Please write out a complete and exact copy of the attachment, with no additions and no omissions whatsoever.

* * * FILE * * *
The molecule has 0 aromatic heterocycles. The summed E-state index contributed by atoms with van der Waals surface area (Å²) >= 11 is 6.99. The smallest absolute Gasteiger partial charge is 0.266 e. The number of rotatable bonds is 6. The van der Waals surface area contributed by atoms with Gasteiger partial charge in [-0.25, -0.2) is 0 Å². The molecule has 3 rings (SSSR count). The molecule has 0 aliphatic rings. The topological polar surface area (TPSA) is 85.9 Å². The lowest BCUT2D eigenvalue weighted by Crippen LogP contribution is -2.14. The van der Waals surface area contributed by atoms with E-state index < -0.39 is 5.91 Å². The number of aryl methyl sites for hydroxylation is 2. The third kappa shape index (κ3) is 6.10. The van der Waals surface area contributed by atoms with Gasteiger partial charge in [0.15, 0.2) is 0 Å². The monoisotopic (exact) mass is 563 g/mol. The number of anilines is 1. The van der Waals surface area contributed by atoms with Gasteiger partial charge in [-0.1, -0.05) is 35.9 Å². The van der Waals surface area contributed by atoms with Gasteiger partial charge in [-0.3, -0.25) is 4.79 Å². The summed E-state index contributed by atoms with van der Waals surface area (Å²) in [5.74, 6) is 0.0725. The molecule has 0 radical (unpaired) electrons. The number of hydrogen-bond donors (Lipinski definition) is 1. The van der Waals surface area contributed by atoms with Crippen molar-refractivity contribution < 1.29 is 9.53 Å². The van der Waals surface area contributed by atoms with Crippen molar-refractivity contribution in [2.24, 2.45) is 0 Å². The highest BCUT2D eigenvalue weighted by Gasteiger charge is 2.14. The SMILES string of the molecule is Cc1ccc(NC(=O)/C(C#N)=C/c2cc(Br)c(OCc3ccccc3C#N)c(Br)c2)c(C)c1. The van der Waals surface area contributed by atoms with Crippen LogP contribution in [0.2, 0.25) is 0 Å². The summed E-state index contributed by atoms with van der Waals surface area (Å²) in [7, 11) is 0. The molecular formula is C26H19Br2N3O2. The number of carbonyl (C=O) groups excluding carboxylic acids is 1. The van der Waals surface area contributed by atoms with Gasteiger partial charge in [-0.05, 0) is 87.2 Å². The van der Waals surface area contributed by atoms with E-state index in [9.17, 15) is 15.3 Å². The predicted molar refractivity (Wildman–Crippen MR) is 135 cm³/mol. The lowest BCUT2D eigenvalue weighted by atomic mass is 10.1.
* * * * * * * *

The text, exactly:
The molecule has 0 aromatic heterocycles. The summed E-state index contributed by atoms with van der Waals surface area (Å²) >= 11 is 6.99. The smallest absolute Gasteiger partial charge is 0.266 e. The number of rotatable bonds is 6. The van der Waals surface area contributed by atoms with Gasteiger partial charge in [-0.25, -0.2) is 0 Å². The molecule has 3 rings (SSSR count). The molecule has 0 aliphatic rings. The topological polar surface area (TPSA) is 85.9 Å². The lowest BCUT2D eigenvalue weighted by Crippen LogP contribution is -2.14. The van der Waals surface area contributed by atoms with E-state index < -0.39 is 5.91 Å². The number of aryl methyl sites for hydroxylation is 2. The third kappa shape index (κ3) is 6.10. The van der Waals surface area contributed by atoms with Gasteiger partial charge in [0.15, 0.2) is 0 Å². The monoisotopic (exact) mass is 563 g/mol. The number of anilines is 1. The van der Waals surface area contributed by atoms with Gasteiger partial charge in [-0.1, -0.05) is 35.9 Å². The van der Waals surface area contributed by atoms with Gasteiger partial charge in [-0.3, -0.25) is 4.79 Å². The summed E-state index contributed by atoms with van der Waals surface area (Å²) in [5.74, 6) is 0.0725. The molecule has 0 radical (unpaired) electrons. The number of hydrogen-bond donors (Lipinski definition) is 1. The van der Waals surface area contributed by atoms with Crippen molar-refractivity contribution < 1.29 is 9.53 Å². The van der Waals surface area contributed by atoms with Crippen molar-refractivity contribution in [2.24, 2.45) is 0 Å². The highest BCUT2D eigenvalue weighted by Gasteiger charge is 2.14. The SMILES string of the molecule is Cc1ccc(NC(=O)/C(C#N)=C/c2cc(Br)c(OCc3ccccc3C#N)c(Br)c2)c(C)c1. The van der Waals surface area contributed by atoms with Crippen LogP contribution in [0.2, 0.25) is 0 Å². The summed E-state index contributed by atoms with van der Waals surface area (Å²) in [7, 11) is 0. The molecular formula is C26H19Br2N3O2. The number of carbonyl (C=O) groups excluding carboxylic acids is 1. The van der Waals surface area contributed by atoms with Gasteiger partial charge in [-0.05, 0) is 87.2 Å². The van der Waals surface area contributed by atoms with E-state index in [9.17, 15) is 15.3 Å². The predicted molar refractivity (Wildman–Crippen MR) is 135 cm³/mol. The lowest BCUT2D eigenvalue weighted by atomic mass is 10.1.